A reply to Agnes Callard

Agnes Cal­lard says on Twit­ter:

Sincerely can’t tell which threat­ens cul­ture of free thought & ex­pres­sion more:
@ny­times de-anonymiz­ing & de­stroy­ing a (rightly) trea­sured blog for no good rea­son
@ny­times in­creas­ingly al­low­ing ex­ter­nal mobs (w/​pow­er­ful mem­bers) in­fluence over what it publishes
I be­lieve that the ar­gu­ments in this op-ed—about why philoso­phers shouldn’t use pe­ti­tions to ad­ju­di­cate their dis­putes—also ap­ply to those non-philoso­phers who, for in­de­pen­dent rea­sons, are com­mit­ted to the power of pub­lic rea­son. https://​​t.co/​​elZkZgBYPD?amp=1

[The link is to a NYT op-ed she wrote; which is now available for free.]

A friend linked to this on Face­book, and I replied with a Bible verse:

Ren­der unto Cae­sar the things that are Cae­sar’s, and unto God the things that are God’s.

But, in the spirit of pub­lic rea­son, let me ex­plain my mean­ing.

Differ­ent peo­ple pre­sent differ­ent in­ter­faces to the pub­lic. Philoso­phers want to re­ceive and know how to han­dle rea­soned ar­gu­ments; poli­ti­ci­ans want to re­ceive and know how to han­dle votes. Pre­sent a poli­ti­cian with a philo­soph­i­cal ar­gu­ment, and they might think it’s very nice, but they won’t con­sider it as rele­vant to their du­ties as a poli­ti­can as pol­ling data. “The vot­ers aren’t choos­ing me to think,” they might say; “they’re choos­ing me to rep­re­sent their will.”

This isn’t to sin­gle out poli­ti­ci­ans as ‘non-philoso­phers’; busi­ness­peo­ple have their own in­ter­face, where they want to re­ceive and know how to han­dle money, and ath­letes have their own in­ter­face, and mu­si­ci­ans, and so on and so on. This is part of the so­ciety-wide spe­cial­iza­tion of la­bor, and is over­all a good thing.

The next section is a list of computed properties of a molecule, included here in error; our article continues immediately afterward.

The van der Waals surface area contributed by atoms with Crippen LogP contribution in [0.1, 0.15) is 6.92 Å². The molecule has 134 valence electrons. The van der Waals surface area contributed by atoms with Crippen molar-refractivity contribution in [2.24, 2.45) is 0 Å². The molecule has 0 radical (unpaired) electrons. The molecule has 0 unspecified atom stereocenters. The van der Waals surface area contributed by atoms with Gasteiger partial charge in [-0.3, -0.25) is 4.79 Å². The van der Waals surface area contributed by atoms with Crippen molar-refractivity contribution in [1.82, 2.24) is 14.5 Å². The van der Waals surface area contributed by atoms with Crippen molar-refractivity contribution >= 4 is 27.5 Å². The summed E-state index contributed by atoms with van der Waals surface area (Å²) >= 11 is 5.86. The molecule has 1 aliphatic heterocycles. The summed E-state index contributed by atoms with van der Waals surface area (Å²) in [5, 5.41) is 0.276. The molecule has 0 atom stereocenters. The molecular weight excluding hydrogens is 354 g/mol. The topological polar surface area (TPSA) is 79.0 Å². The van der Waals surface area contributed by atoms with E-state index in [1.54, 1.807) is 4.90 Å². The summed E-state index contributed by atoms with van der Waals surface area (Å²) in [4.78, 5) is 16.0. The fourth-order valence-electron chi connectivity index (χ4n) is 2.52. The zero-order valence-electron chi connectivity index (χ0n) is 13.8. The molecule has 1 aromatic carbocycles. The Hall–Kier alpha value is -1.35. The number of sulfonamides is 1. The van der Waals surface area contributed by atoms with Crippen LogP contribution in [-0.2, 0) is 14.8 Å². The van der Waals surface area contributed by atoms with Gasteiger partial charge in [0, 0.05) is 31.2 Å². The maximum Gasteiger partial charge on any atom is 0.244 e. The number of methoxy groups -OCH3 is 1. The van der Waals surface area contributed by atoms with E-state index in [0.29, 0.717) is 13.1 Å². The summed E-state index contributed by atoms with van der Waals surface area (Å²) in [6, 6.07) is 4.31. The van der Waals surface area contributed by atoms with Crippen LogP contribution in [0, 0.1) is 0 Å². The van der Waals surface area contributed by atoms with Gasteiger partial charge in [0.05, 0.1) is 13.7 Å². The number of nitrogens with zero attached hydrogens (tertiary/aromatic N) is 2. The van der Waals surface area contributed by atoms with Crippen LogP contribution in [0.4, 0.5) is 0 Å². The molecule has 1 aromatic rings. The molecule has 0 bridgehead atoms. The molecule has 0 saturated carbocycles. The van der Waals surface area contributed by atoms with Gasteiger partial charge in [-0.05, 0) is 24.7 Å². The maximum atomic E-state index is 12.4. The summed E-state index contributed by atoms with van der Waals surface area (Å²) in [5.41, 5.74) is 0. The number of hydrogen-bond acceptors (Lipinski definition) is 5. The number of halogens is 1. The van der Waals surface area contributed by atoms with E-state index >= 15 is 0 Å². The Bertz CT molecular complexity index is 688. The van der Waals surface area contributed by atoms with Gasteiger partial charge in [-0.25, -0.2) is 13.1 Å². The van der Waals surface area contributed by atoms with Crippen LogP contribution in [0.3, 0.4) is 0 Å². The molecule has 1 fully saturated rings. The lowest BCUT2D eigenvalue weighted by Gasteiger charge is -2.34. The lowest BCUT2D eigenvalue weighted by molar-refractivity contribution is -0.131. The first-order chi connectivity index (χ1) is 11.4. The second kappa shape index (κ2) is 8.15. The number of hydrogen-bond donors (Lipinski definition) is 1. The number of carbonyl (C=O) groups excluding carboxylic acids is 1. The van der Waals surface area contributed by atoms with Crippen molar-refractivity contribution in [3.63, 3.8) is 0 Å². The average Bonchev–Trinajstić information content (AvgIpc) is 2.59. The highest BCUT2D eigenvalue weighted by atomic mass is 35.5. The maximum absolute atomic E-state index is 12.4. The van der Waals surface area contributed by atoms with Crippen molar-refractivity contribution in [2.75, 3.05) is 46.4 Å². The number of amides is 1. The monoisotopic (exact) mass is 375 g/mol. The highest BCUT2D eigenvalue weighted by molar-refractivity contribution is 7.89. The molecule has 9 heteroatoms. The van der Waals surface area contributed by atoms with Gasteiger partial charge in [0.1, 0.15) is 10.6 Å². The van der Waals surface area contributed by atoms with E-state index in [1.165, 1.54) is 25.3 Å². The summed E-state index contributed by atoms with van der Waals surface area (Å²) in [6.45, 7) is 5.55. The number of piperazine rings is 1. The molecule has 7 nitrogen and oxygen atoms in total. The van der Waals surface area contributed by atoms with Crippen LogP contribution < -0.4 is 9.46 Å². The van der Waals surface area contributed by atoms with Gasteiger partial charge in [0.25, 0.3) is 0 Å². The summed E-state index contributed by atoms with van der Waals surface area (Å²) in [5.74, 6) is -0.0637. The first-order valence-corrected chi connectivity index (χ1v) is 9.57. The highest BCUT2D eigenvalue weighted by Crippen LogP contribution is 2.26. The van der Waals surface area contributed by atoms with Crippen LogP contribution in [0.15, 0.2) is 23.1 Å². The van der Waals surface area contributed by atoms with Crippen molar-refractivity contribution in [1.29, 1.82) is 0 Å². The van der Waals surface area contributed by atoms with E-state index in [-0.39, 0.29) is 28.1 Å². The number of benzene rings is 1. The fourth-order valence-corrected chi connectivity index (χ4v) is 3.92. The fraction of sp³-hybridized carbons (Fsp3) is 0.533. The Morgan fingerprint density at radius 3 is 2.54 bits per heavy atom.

Cal­lard ar­gues that philoso­phers shouldn’t sign pe­ti­tions, as philoso­phers—in my fram­ing, that it cor­rupts the in­ter­face of ‘philoso­phers’ for them to both emit rea­soned ar­gu­ments and pe­ti­tions, which are lit­tle more than counts of bod­ies and clout. If they want to sign pe­ti­tions, or vote, or fight in wars on their own time, that’s fine; but those poli­ti­cal be­hav­iors are not the busi­ness of philos­o­phy, and they should do them as peo­ple in­stead of as philoso­phers.

Over­all, this ar­gu­ment seems right to me, ex­cept I think it also makes sense for in­di­vi­d­u­als, even those per­son­ally com­mit­ted to pub­lic rea­son, to honor the other dis­ci­plines by en­gag­ing with them the way they want to be en­gaged with, so long as it is con­sis­tent with one’s con­science. If you want, say, a poli­ti­cian to take se­ri­ously Aliens and Ci­ti­zens, you need to as­sem­ble a vot­ing bloc that is in fa­vor of open bor­ders, rather than sim­ply send­ing them copies of the pa­per. If you want a busi­nessper­son to pro­duce anti-malaria nets for peo­ple in need, the thing to do is as­sem­ble a pile of money to trade them for the nets.

And so the ques­tion be­comes: when an ed­i­tor at the New York Times makes a de­ci­sion that seems wrong-headed and cruel, what in­ter­face do they pre­sent to the world, and how should we make use of it?

In this par­tic­u­lar case, the ed­i­tor in ques­tion is not a philoso­pher, and to the best of my knowl­edge hasn’t elected the in­ter­face of philos­o­phy. [Scott was sim­ply in­formed of the ed­i­tor’s de­ci­sion, not her rea­sons for the de­ci­sion, which we can only imag­ine. If it hinges on a rea­soned defense of pseudonyms, I am happy to provide one; it if hinges on proof that pseudonyms are im­por­tant to our cul­ture, the pe­ti­tion seems like the best way to provide that.]

Cal­lard, in the replies, tweets:

Good thought. I think if there were some way for the doc­u­ment (which wouldn’t then be a pe­ti­tion) to con­vey: “this is what we think but if, af­ter care­ful de­liber­a­tion, you sill be­lieve that you are do­ing the right thing, we will sup­port your de­ci­sion”-I might feel differ­ently.

I have em­ployed this strat­egy in the past, when I felt some­one else owned a de­ci­sion or I over­all trusted their judg­ment. But it feels like this is a tool with a nar­row use, rather than one that ap­plies broadly. I wouldn’t say to Putin, “I per­son­ally think it is wrong to mur­der jour­nal­ists, but if af­ter care­ful de­liber­a­tion, you still be­lieve that you are do­ing the right thing, I will sup­port your de­ci­sion.” His be­lief that he is do­ing the right thing (if he even casts the de­ci­sion in those terms) is not a crux for me, and would not change my views.

Similarly, I don’t see a rea­son yet to trust that the ed­i­tor think­ing Scott’s birth name should be pub­lished, in­stead of refer­ring to him with his pseudonym as the NYT has done many times be­fore for oth­ers in similar situ­a­tions, should up­date any of my be­liefs on the value of pseudonymity, in­stead of sim­ply re­flect­ing on their cal­lous­ness.